Whichever way you go about increasing your jazz vocabulary, the main point to keep in mind is that you rigorously memorize good quality material. That will create a secure ‘treasure house’ of jazz vocabulary in your mind to naturally draw from and eventually make your own.

(Of course, there are other benefits to transcribing recordings which you won’t get through my ‘transcribing without transcribing’ technique, such as how great players structure a solo, learning the subtle aspects of articulation and feel, and so on – but that’s another story…)

Now the exciting bit:

If you're keen to have a structured, step-by-step approach to learning jazz guitar, it might be worth checking out my online learning system, the FretDojo Jazz Guitar Academy.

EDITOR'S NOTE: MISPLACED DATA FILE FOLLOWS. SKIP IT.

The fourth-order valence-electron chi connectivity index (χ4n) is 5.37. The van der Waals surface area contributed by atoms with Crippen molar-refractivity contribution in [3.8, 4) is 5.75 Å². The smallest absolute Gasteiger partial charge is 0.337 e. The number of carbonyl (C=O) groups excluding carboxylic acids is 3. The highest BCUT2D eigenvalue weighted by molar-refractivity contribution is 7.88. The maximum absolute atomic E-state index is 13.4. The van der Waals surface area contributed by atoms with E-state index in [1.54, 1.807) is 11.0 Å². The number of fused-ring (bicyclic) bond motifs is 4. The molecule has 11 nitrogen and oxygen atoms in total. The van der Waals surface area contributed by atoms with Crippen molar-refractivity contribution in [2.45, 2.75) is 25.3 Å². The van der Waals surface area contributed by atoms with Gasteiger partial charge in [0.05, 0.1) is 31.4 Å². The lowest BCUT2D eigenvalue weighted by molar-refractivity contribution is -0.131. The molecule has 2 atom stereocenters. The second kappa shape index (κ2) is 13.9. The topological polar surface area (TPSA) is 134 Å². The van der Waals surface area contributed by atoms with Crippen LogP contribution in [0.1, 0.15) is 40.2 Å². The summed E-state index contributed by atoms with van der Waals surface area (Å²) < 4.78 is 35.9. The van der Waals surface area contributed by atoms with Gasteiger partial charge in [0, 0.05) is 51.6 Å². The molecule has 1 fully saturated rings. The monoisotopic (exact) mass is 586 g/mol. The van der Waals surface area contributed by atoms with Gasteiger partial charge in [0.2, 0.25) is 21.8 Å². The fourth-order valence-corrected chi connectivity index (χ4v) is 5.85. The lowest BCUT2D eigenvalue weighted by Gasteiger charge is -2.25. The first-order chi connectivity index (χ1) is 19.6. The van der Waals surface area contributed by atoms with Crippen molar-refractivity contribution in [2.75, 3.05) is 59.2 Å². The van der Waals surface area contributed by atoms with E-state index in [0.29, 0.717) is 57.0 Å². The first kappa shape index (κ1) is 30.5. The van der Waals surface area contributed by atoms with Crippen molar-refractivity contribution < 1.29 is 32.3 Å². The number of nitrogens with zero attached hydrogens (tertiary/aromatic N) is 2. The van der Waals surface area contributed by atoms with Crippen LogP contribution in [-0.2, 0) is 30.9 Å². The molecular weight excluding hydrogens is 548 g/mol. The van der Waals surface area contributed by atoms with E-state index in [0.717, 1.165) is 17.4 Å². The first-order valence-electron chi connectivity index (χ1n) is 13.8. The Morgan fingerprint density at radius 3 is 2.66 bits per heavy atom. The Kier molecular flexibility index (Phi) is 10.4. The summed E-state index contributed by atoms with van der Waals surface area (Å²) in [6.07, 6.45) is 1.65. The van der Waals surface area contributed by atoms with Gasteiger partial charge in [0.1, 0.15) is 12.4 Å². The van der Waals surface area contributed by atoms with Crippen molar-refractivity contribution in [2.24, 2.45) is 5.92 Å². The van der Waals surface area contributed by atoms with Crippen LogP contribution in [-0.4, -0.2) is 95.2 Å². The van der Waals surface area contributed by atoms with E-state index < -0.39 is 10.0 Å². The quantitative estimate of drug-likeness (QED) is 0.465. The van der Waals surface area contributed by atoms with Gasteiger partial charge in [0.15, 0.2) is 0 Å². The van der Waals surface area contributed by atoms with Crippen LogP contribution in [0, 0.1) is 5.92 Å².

Here's what you get when you join up:

  • Detailed step-by-step video lessons on new classic jazz tunes and essential jazz guitar skills added to the club website each month. Includes listening recommendations, demonstrations of the melody, analysis of the harmony, and detailed explanations on how to solo over the tune.
  • Key improvisation concepts and techniques for soloing, and classic licks and example solos that relate to each tune, so you can continue to expand your jazz vocabulary and have more options when it comes to soloing.
  • Detailed comping ideas to suit the style of each jazz standard covered
  • Lessons on how to make chord melody and solo jazz guitar versions of tunes featured - play a complete jazz standard completely on your own like Joe Pass!
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  • Regular workshops, masterclasses, and Q & A Sessions - get direct answers from me on anything holding you back in the practice room. Replays of all sessions are available to access for all members even if you can’t make it live.